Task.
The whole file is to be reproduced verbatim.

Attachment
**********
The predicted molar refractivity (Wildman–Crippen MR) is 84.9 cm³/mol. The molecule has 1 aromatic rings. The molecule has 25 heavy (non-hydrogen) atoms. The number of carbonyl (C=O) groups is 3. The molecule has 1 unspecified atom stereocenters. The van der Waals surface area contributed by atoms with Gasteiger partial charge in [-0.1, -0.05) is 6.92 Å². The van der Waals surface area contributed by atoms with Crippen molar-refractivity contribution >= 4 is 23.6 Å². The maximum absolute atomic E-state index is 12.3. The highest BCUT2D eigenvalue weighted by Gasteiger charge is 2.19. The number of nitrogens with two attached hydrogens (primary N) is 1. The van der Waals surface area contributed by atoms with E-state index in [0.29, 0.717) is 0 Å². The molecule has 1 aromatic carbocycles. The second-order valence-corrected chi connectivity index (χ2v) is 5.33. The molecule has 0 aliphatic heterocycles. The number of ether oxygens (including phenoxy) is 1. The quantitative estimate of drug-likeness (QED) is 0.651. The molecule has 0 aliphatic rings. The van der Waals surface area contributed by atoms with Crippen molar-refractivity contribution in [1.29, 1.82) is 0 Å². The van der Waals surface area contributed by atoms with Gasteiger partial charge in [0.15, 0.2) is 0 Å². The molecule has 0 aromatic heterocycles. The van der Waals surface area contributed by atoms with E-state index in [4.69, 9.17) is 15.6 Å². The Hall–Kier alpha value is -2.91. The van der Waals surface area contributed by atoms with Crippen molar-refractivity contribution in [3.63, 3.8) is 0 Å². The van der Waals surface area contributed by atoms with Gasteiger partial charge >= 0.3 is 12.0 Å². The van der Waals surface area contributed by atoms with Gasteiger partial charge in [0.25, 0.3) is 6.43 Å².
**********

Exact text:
The predicted molar refractivity (Wildman–Crippen MR) is 84.9 cm³/mol. The molecule has 1 aromatic rings. The molecule has 25 heavy (non-hydrogen) atoms. The number of carbonyl (C=O) groups is 3. The molecule has 1 unspecified atom stereocenters. The van der Waals surface area contributed by atoms with Gasteiger partial charge in [-0.1, -0.05) is 6.92 Å². The van der Waals surface area contributed by atoms with Crippen molar-refractivity contribution >= 4 is 23.6 Å². The maximum absolute atomic E-state index is 12.3. The highest BCUT2D eigenvalue weighted by Gasteiger charge is 2.19. The number of nitrogens with two attached hydrogens (primary N) is 1. The van der Waals surface area contributed by atoms with E-state index in [0.29, 0.717) is 0 Å². The molecule has 1 aromatic carbocycles. The second-order valence-corrected chi connectivity index (χ2v) is 5.33. The molecule has 0 aliphatic heterocycles. The number of ether oxygens (including phenoxy) is 1. The quantitative estimate of drug-likeness (QED) is 0.651. The molecule has 0 aliphatic rings. The van der Waals surface area contributed by atoms with Crippen molar-refractivity contribution in [1.29, 1.82) is 0 Å². The van der Waals surface area contributed by atoms with Gasteiger partial charge in [0.15, 0.2) is 0 Å². The molecule has 0 aromatic heterocycles. The van der Waals surface area contributed by atoms with E-state index in [4.69, 9.17) is 15.6 Å². The Hall–Kier alpha value is -2.91. The van der Waals surface area contributed by atoms with Crippen molar-refractivity contribution in [3.63, 3.8) is 0 Å². The van der Waals surface area contributed by atoms with Gasteiger partial charge >= 0.3 is 12.0 Å². The van der Waals surface area contributed by atoms with Gasteiger partial charge in [0.25, 0.3) is 6.43 Å².